FILED: February 9, 2000

IN THE COURT OF APPEALS OF THE STATE OF OREGON

STATE OF OREGON,

Respondent,

v.

RONALD ANDREW ARANA,

Appellant.

(96C-20213; CA A95920)

Appeal from Circuit Court, Marion County.

John B. Wilson, Judge.

Argued and submitted February 22, 1999.

David E. Groom, Public Defender, and Steven V. Humber, Deputy Public Defender, filed the brief for appellant.

Hardy Myers, Attorney General, Michael D. Reynolds, Solicitor General, and Anne L. Cottrell, Assistant Attorney General, filed the brief for respondent.

Before Landau, Presiding Judge, and Wollheim and Brewer, Judges.

WOLLHEIM, J.

Affirmed.

WOLLHEIM, J.

Defendant appeals his judgments of conviction for the manufacture, delivery, and possession of a schedule I controlled substance, ORS 475.992. He assigns error to the trial court's denial of his motion to suppress evidence obtained pursuant to a search warrant, arguing that the search warrant was not based on probable cause that evidence of the manufacture, delivery, and possession of marijuana would be discovered at his residence and associated buildings. In particular, defendant argues that the affidavit on which the search warrant was based did not establish the veracity of the "confidential reliable informant" (CRI) and that the information in the affidavit was stale, i.e., did not support probable cause that the items sought were still at his residence at the time the warrant was made. We affirm the trial court.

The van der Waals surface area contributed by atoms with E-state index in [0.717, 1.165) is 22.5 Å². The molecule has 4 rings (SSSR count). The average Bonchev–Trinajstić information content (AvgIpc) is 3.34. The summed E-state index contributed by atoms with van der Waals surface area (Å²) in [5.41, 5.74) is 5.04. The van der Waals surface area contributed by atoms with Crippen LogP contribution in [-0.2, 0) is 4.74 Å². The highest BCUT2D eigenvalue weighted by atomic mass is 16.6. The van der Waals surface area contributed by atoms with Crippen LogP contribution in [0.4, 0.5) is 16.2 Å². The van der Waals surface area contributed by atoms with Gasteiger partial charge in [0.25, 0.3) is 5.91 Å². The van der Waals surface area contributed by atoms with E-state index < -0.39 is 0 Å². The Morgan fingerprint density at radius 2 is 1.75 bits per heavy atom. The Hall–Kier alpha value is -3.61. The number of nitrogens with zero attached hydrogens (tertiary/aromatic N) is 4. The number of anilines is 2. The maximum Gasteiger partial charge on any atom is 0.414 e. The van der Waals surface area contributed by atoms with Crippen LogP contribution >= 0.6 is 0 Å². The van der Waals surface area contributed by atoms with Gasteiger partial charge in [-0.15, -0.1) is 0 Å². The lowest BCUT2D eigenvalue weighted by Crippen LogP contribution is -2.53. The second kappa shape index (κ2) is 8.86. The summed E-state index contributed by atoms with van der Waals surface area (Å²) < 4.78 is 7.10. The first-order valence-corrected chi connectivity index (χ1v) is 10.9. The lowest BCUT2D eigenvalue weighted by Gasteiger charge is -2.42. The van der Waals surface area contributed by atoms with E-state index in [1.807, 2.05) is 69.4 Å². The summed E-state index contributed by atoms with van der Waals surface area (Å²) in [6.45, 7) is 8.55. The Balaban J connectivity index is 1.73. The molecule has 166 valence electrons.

The search warrant here was based on the affidavit of Detective Curths, an 18-year veteran of the Oregon State Police. Search warrants may issue only when the record before the magistrate supports a finding of probable cause to believe that "the search will discover things specified in the application." ORS 133.555(2). We review to determine whether the magistrate could conclude, based on all the facts and circumstances shown by the affidavit, that probable cause exists for the search. State v. Young, 108 Or App 196, 200, 816 P2d 612 (1991), rev den 314 Or 392 (1992). More particularly, we must determine if the magistrate could reasonably conclude (1) that the facts stated in the affidavit are true, and (2) that the facts and circumstances are sufficient to establish probable cause to justify the search. State v. Villagran, 294 Or 404, 408, 657 P2d 1223 (1983). Where the affidavit relies on information supplied from an unnamed informant, we must examine whether the affidavit communicates the basis for the informant's knowledge of the things stated and the credibility of the informant or the reliability of the things stated. State v. Brust, 94 Or App 416, 420, 765 P2d 1246 (1988). The credibility of an unnamed informant may be established through the corroboration of essential particulars of information furnished by the informant. Id. "Probably" means "more probably than not," State v. Chambless, 111 Or App 76, 80, 824 P2d 1183, rev den 313 Or 210 (1992), and probable cause is based on the information presented in its totality, State v. Gale/Rowden, 105 Or App 489, 497, 805 P2d 158, rev den 311 Or 427 (1991).